Thus, King teaches that apart from the baptism of the “firstfruit Jews” Old Testament Jews could not be saved! In King’s words, except for the vicarious benefits of the New Testament Jews, Old Testament Israel would have been left to perish! King has since expanded this idea of vicarious, corporate body justification (resurrection) to include the whole body of mankind. In a word, King has apostatized from the gospel and now teaches Universalism.
“In the new world people are reconciled to God without any say in the matter. God loves all those that He has made in His image equally... Today we are people within a reconciled humanity”
This is a logical corollary of King’s teaching that the Mosaic law was the universal source of mankind’s condemnation, so that by its removal, all men are saved.
“One must look to the Jewish system as the state and power of death to be destroyed by the reign of Christ.”
Judaism is the state and power of death?! The connection between the belief that the law had to be removed before men could be saved (justified) shows up for King in the statement by Isaiah that in crushing the altar stones man’s sin would be purged and the remnant saved. In other words, salvation required more than Christ’s cross; the law had to be removed before man could be fully justified. This is a dangerous error.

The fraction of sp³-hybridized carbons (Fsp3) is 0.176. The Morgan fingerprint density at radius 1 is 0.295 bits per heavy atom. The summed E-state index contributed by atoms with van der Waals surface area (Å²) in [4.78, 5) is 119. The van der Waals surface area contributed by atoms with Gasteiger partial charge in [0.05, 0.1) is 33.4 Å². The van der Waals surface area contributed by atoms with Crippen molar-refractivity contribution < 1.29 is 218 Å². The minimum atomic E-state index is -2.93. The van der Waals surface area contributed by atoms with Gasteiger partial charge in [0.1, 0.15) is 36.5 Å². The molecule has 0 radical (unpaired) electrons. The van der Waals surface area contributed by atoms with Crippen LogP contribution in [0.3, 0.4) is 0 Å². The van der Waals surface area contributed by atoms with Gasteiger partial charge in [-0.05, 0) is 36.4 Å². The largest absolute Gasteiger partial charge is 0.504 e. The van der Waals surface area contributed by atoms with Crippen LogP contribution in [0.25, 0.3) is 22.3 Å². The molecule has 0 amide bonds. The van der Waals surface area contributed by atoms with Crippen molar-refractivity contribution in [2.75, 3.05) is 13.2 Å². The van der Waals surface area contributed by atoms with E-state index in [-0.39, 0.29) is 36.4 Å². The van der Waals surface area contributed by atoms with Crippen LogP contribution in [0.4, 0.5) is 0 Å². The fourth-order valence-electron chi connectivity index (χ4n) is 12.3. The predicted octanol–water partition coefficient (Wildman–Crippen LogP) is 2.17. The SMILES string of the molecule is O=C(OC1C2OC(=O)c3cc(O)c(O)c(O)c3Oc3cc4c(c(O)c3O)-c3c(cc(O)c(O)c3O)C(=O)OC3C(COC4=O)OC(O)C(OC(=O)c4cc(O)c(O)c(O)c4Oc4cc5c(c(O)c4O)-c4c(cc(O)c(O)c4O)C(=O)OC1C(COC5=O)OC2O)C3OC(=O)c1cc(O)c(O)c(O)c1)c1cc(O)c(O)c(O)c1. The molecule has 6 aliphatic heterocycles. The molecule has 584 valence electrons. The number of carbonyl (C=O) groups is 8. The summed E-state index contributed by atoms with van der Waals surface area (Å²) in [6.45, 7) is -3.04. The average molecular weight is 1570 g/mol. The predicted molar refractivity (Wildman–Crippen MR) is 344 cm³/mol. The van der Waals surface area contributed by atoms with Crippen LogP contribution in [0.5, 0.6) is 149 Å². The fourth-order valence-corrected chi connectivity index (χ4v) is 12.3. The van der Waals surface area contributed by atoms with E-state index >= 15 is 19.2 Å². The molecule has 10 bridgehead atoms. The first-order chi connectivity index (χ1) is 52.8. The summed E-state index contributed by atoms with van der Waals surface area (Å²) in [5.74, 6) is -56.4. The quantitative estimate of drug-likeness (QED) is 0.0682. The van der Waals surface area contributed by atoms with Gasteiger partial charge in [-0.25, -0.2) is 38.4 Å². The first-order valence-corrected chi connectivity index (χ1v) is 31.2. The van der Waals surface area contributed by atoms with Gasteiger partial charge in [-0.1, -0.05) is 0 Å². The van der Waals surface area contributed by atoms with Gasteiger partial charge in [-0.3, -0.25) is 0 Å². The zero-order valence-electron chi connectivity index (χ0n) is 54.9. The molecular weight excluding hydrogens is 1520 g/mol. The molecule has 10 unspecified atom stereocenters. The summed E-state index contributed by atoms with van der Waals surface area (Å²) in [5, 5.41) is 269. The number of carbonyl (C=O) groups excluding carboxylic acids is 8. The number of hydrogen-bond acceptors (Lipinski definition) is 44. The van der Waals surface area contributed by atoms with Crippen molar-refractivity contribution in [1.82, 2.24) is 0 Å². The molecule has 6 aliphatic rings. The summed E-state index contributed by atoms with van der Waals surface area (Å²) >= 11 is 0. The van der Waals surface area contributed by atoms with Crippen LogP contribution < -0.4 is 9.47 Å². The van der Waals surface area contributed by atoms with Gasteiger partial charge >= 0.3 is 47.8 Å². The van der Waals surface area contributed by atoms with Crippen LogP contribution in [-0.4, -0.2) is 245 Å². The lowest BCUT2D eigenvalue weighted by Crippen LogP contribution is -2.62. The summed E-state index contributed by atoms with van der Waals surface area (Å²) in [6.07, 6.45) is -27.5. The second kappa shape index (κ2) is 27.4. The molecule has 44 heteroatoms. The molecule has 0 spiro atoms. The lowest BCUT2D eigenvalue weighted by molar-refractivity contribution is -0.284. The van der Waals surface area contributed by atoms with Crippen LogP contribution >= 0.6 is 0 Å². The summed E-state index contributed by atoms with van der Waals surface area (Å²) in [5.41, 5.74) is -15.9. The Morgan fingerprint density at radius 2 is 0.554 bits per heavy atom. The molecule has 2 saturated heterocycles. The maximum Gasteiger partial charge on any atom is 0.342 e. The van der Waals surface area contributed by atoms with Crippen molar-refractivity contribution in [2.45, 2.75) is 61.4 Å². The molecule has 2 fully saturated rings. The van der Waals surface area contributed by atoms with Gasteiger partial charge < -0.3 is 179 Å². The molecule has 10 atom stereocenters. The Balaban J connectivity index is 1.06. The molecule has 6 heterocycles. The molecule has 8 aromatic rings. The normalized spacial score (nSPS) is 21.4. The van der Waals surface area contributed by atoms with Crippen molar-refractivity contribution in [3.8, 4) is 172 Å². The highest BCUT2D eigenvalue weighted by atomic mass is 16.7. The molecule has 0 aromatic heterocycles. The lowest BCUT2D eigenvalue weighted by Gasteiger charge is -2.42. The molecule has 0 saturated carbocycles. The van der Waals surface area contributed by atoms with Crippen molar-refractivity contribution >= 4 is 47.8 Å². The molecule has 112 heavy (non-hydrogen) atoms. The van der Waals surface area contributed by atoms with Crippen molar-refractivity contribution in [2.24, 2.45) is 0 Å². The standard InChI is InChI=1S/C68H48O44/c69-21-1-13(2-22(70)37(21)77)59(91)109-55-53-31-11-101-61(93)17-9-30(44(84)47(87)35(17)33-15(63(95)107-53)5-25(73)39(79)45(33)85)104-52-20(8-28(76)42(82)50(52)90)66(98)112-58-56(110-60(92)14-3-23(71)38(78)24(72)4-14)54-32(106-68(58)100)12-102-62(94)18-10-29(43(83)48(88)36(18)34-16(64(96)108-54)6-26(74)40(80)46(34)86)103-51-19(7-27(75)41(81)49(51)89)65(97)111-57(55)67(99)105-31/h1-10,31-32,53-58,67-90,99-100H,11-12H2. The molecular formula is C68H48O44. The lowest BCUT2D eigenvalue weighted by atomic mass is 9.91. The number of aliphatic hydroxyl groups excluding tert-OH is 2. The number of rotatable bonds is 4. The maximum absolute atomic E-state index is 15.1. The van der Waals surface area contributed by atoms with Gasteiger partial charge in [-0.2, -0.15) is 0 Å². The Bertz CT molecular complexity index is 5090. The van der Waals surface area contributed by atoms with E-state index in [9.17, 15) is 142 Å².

The cross triumphed over the law (Col. 2:14, 15). The law of Moses merely codified the moral commandments that existed from the garden, adding certain ceremonial rites to them for purposes of showing the need of blood to atone for sin and to point to the coming of Christ. Codification of the moral law by Moses added nothing in terms of condemning mankind for sin that did not already exist. Adultery, murder, and theft were sins before Moses, and they are sins now. Removal of the ceremonial law of Moses bound up in the temple ritual did not take away the moral law or justify man from sin. The moral law still condemns man of sin today. Outside of Christ, all men are under the power of sin and death; each man is condemned for violation of the moral law written in his own heart and conscience (“the just shall live by faith”). Since men are under the power of death by virtue of the moral law, it is clear that that power did not begin or end with Mosaic law. Hence, the law’s removal did not justify man or bring about a resurrection of any sort.